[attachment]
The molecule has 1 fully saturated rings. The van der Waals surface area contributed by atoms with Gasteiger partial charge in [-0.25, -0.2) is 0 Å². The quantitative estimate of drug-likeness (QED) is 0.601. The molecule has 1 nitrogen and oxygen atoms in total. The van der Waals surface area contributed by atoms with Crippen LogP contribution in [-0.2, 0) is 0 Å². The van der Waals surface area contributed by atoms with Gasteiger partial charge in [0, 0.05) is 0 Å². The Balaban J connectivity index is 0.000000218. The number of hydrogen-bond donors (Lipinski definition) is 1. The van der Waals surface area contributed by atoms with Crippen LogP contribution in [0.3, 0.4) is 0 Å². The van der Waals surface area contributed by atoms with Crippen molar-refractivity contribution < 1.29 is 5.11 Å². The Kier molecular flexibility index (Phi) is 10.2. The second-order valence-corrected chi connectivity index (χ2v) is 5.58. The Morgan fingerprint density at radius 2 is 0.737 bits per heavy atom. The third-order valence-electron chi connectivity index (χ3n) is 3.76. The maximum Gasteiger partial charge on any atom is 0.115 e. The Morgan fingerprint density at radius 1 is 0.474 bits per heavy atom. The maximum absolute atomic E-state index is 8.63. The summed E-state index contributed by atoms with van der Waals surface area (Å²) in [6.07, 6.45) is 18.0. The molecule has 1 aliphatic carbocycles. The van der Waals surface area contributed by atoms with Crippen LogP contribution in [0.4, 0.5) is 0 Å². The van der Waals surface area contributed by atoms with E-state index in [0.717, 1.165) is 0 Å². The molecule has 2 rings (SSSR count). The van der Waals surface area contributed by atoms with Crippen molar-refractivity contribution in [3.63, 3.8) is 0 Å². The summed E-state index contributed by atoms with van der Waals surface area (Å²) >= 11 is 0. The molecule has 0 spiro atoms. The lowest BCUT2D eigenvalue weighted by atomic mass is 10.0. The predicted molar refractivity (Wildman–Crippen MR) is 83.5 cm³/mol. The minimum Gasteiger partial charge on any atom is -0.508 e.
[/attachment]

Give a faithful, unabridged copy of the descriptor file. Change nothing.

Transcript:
The molecule has 1 fully saturated rings. The van der Waals surface area contributed by atoms with Gasteiger partial charge in [-0.25, -0.2) is 0 Å². The quantitative estimate of drug-likeness (QED) is 0.601. The molecule has 1 nitrogen and oxygen atoms in total. The van der Waals surface area contributed by atoms with Crippen LogP contribution in [-0.2, 0) is 0 Å². The van der Waals surface area contributed by atoms with Gasteiger partial charge in [0, 0.05) is 0 Å². The Balaban J connectivity index is 0.000000218. The number of hydrogen-bond donors (Lipinski definition) is 1. The van der Waals surface area contributed by atoms with Crippen LogP contribution in [0.3, 0.4) is 0 Å². The van der Waals surface area contributed by atoms with Crippen molar-refractivity contribution < 1.29 is 5.11 Å². The Kier molecular flexibility index (Phi) is 10.2. The second-order valence-corrected chi connectivity index (χ2v) is 5.58. The Morgan fingerprint density at radius 2 is 0.737 bits per heavy atom. The third-order valence-electron chi connectivity index (χ3n) is 3.76. The maximum Gasteiger partial charge on any atom is 0.115 e. The Morgan fingerprint density at radius 1 is 0.474 bits per heavy atom. The maximum absolute atomic E-state index is 8.63. The summed E-state index contributed by atoms with van der Waals surface area (Å²) in [6.07, 6.45) is 18.0. The molecule has 1 aliphatic carbocycles. The van der Waals surface area contributed by atoms with Crippen LogP contribution in [0.4, 0.5) is 0 Å². The van der Waals surface area contributed by atoms with E-state index in [0.717, 1.165) is 0 Å². The molecule has 2 rings (SSSR count). The van der Waals surface area contributed by atoms with Crippen molar-refractivity contribution in [3.63, 3.8) is 0 Å². The summed E-state index contributed by atoms with van der Waals surface area (Å²) >= 11 is 0. The molecule has 0 spiro atoms. The lowest BCUT2D eigenvalue weighted by atomic mass is 10.0. The predicted molar refractivity (Wildman–Crippen MR) is 83.5 cm³/mol. The minimum Gasteiger partial charge on any atom is -0.508 e.